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I often encounter claims that this or that stone temple or fortress was "burned down" sometime in the past. How this could happen? One example (of many) is the claim that Church of St. Mary of Justinian in Jerusalem was "burned down" by Persians in 614.

Really, my understanding is that to demolish a stone structure like this one has invest much more efforts than just "burning down".

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    Notre Dame cathedral was a stone structure. Its roof was not. Nor its furniture and internal furnishings. Besides, a fortress could also store food, fodder, powder. Lots of stuff to burn.
    – Luiz
    Jan 18, 2022 at 15:45
  • @Luiz yes, but how such burning down can demolish a stone building?
    – Anixx
    Jan 18, 2022 at 15:48
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    Internal floors and ceilings are often wooden beam construction , and offer structural support to the outer walls as well. 'Burned out' might still be a better term. Once the wood is gone external forces against the outer walls have no resistance-nothing is pushing back. More of an engineering question than History, perhaps?
    – justCal
    Jan 18, 2022 at 15:50
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    What has your preliminary research shown? does Quora or insurance or reddit or chabad answer? Why not?
    – MCW
    Jan 18, 2022 at 15:58
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    Start your research with the Windsor Castle fire and the castle of Krasznahorka. Finally, read this excellent article.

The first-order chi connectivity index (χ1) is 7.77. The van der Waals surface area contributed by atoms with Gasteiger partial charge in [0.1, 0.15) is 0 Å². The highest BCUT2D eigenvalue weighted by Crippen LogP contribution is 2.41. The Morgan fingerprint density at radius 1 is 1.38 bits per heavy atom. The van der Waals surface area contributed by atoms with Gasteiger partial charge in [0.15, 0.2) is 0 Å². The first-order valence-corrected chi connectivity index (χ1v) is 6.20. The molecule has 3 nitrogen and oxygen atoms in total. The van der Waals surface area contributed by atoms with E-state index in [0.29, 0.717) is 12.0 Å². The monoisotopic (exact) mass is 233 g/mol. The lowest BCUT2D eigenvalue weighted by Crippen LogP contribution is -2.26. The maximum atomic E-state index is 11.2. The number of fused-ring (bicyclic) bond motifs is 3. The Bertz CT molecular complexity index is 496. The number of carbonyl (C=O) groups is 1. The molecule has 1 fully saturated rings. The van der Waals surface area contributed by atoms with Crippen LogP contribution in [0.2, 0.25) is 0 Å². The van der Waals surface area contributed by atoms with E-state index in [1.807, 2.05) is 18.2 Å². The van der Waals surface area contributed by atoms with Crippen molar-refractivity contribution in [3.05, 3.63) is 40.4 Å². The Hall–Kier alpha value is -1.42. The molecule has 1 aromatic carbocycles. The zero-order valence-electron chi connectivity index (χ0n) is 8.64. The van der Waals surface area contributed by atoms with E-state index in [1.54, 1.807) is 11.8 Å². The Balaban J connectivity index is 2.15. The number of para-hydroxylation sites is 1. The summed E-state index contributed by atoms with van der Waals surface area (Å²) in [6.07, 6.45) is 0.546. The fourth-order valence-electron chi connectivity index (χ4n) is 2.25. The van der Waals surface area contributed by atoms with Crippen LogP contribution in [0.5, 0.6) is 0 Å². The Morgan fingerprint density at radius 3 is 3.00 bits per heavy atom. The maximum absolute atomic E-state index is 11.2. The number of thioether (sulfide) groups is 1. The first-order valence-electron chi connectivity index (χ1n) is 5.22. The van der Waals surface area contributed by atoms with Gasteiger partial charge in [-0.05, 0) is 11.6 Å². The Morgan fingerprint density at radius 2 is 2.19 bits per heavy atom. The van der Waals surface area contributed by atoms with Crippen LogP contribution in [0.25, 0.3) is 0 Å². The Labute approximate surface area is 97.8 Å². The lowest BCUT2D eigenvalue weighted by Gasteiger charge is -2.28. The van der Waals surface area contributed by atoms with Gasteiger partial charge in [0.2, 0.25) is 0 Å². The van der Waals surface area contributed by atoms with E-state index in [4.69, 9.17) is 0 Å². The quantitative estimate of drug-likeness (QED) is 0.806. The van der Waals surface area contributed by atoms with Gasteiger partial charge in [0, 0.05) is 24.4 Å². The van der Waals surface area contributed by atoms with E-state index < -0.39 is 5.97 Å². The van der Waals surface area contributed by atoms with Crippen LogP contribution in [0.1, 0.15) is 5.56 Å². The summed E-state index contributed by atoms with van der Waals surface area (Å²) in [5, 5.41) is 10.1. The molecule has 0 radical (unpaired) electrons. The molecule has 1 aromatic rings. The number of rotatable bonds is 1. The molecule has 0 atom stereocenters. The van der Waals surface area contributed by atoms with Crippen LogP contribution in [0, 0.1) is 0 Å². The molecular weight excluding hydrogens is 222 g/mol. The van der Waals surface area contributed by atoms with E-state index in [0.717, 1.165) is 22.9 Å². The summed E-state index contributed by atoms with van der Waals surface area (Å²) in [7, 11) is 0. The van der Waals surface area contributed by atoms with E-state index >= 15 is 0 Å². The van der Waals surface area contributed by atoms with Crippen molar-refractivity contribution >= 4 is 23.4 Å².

– CGCampbell
    Jan 18, 2022 at 16:18

1 Answer 1

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A purely stone structure indeed cannot be consumed by fire (except by a nuclear explosion or a volcano). However, there are precious few purely stone structures, especially ancient ones.

An arch is a relatively complex design (and it exerts outward forces requiring buttresses), thus very often wood beams were used as structural elements to supplement (or avoid) them (especially for roofs - a critical structural element). When the beams are destroyed by fire, the building often collapses, thus earning a description of a "stone building destroyed by fire".

Most buildings are not empty - they contain combustible materials (wooden furniture, cloth tapestries, firewood, grain, oil &c) that burn well. Uneven heating may make stones and mortar crumble, resulting in a building collapse (this is why one uses a clay-based mortar instead of the usual concrete-based one for building brick stoves).

See also

PS. Consider the 9/11 attacks: a steel beam structure collapsed when the fireproofing was blown off by the initial impact of the planes and then jet fuel fire weakened the steel. One can reasonably describe the event as "steel building destroyed by fire" - even though steel does not burn or melt under the conditions created by the event.

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  • some stone i think can be at least weakened by fire and also structured are put together often with organic material.
    – releseabe
    Jan 18, 2022 at 17:19

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